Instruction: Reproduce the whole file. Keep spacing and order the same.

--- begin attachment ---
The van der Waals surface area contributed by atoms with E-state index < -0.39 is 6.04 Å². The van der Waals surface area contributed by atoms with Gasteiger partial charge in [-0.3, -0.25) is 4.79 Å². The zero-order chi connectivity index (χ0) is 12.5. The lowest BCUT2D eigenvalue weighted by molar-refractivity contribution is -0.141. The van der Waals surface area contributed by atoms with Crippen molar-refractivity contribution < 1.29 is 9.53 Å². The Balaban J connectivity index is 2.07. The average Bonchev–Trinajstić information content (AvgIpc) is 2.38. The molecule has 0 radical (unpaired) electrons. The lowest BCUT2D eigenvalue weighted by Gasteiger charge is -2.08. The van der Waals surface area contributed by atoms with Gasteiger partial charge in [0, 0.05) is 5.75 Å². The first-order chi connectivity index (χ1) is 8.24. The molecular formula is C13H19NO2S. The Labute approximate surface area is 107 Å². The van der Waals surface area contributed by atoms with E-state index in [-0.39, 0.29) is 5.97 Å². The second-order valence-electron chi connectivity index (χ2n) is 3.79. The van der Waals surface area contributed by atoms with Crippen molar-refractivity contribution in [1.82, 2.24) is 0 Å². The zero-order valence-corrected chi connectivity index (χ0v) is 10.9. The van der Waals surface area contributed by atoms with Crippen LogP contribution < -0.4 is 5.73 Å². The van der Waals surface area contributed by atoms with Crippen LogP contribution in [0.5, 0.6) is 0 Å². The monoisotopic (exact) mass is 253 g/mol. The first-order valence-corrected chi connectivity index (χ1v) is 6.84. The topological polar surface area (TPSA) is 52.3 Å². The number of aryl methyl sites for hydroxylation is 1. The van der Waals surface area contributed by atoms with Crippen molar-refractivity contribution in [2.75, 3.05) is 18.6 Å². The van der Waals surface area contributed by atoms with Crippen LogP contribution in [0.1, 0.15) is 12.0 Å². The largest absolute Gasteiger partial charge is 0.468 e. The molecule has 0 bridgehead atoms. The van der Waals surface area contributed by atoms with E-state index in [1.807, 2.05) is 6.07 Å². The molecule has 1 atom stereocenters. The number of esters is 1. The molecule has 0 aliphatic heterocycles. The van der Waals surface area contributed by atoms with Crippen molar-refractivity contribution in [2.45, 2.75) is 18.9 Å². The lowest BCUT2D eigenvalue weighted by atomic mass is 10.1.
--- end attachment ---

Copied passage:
The van der Waals surface area contributed by atoms with E-state index < -0.39 is 6.04 Å². The van der Waals surface area contributed by atoms with Gasteiger partial charge in [-0.3, -0.25) is 4.79 Å². The zero-order chi connectivity index (χ0) is 12.5. The lowest BCUT2D eigenvalue weighted by molar-refractivity contribution is -0.141. The van der Waals surface area contributed by atoms with Crippen molar-refractivity contribution < 1.29 is 9.53 Å². The Balaban J connectivity index is 2.07. The average Bonchev–Trinajstić information content (AvgIpc) is 2.38. The molecule has 0 radical (unpaired) electrons. The lowest BCUT2D eigenvalue weighted by Gasteiger charge is -2.08. The van der Waals surface area contributed by atoms with Gasteiger partial charge in [0, 0.05) is 5.75 Å². The first-order chi connectivity index (χ1) is 8.24. The molecular formula is C13H19NO2S. The Labute approximate surface area is 107 Å². The van der Waals surface area contributed by atoms with E-state index in [-0.39, 0.29) is 5.97 Å². The second-order valence-electron chi connectivity index (χ2n) is 3.79. The van der Waals surface area contributed by atoms with Crippen molar-refractivity contribution in [1.82, 2.24) is 0 Å². The zero-order valence-corrected chi connectivity index (χ0v) is 10.9. The van der Waals surface area contributed by atoms with Crippen LogP contribution < -0.4 is 5.73 Å². The van der Waals surface area contributed by atoms with Crippen LogP contribution in [0.5, 0.6) is 0 Å². The monoisotopic (exact) mass is 253 g/mol. The first-order valence-corrected chi connectivity index (χ1v) is 6.84. The topological polar surface area (TPSA) is 52.3 Å². The number of aryl methyl sites for hydroxylation is 1. The van der Waals surface area contributed by atoms with Crippen molar-refractivity contribution in [2.75, 3.05) is 18.6 Å². The van der Waals surface area contributed by atoms with Crippen LogP contribution in [0.1, 0.15) is 12.0 Å². The largest absolute Gasteiger partial charge is 0.468 e. The molecule has 0 bridgehead atoms. The van der Waals surface area contributed by atoms with E-state index in [1.807, 2.05) is 6.07 Å². The molecule has 1 atom stereocenters. The number of esters is 1. The molecule has 0 aliphatic heterocycles. The van der Waals surface area contributed by atoms with Crippen molar-refractivity contribution in [2.45, 2.75) is 18.9 Å². The lowest BCUT2D eigenvalue weighted by atomic mass is 10.1.